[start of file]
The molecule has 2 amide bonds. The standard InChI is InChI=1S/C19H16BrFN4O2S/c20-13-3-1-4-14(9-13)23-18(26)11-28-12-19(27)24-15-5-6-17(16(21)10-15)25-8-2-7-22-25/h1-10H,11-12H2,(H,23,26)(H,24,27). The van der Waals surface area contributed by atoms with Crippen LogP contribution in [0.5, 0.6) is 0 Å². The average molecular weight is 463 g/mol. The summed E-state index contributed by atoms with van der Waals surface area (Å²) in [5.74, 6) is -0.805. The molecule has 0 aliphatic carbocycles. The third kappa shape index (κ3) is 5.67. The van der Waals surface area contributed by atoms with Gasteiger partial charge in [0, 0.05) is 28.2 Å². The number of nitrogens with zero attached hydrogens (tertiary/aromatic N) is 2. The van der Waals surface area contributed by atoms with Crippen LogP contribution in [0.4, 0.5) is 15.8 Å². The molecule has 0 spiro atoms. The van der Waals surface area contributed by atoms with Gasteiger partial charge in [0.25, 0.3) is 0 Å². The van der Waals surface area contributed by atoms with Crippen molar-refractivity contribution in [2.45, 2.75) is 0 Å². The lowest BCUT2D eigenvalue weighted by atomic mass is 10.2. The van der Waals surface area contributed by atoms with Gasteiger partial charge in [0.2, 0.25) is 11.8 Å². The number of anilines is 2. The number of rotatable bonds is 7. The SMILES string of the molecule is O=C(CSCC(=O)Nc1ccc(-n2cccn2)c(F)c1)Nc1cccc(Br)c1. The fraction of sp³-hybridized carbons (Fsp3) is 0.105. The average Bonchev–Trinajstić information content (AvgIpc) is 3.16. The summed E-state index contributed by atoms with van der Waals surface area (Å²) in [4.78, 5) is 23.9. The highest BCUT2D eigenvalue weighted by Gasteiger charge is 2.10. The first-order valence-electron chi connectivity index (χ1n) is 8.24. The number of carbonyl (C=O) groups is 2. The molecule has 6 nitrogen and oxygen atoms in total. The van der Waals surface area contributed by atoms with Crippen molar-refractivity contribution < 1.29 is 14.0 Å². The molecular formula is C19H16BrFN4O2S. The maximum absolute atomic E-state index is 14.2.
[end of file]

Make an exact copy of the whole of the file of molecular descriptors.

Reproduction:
The molecule has 2 amide bonds. The standard InChI is InChI=1S/C19H16BrFN4O2S/c20-13-3-1-4-14(9-13)23-18(26)11-28-12-19(27)24-15-5-6-17(16(21)10-15)25-8-2-7-22-25/h1-10H,11-12H2,(H,23,26)(H,24,27). The van der Waals surface area contributed by atoms with Crippen LogP contribution in [0.5, 0.6) is 0 Å². The average molecular weight is 463 g/mol. The summed E-state index contributed by atoms with van der Waals surface area (Å²) in [5.74, 6) is -0.805. The molecule has 0 aliphatic carbocycles. The third kappa shape index (κ3) is 5.67. The van der Waals surface area contributed by atoms with Gasteiger partial charge in [0, 0.05) is 28.2 Å². The number of nitrogens with zero attached hydrogens (tertiary/aromatic N) is 2. The van der Waals surface area contributed by atoms with Crippen LogP contribution in [0.4, 0.5) is 15.8 Å². The molecule has 0 spiro atoms. The van der Waals surface area contributed by atoms with Gasteiger partial charge in [0.25, 0.3) is 0 Å². The van der Waals surface area contributed by atoms with Crippen molar-refractivity contribution in [2.45, 2.75) is 0 Å². The lowest BCUT2D eigenvalue weighted by atomic mass is 10.2. The van der Waals surface area contributed by atoms with Gasteiger partial charge in [0.2, 0.25) is 11.8 Å². The number of anilines is 2. The number of rotatable bonds is 7. The SMILES string of the molecule is O=C(CSCC(=O)Nc1ccc(-n2cccn2)c(F)c1)Nc1cccc(Br)c1. The fraction of sp³-hybridized carbons (Fsp3) is 0.105. The average Bonchev–Trinajstić information content (AvgIpc) is 3.16. The summed E-state index contributed by atoms with van der Waals surface area (Å²) in [4.78, 5) is 23.9. The highest BCUT2D eigenvalue weighted by Gasteiger charge is 2.10. The first-order valence-electron chi connectivity index (χ1n) is 8.24. The number of carbonyl (C=O) groups is 2. The molecule has 6 nitrogen and oxygen atoms in total. The van der Waals surface area contributed by atoms with Crippen molar-refractivity contribution < 1.29 is 14.0 Å². The molecular formula is C19H16BrFN4O2S. The maximum absolute atomic E-state index is 14.2.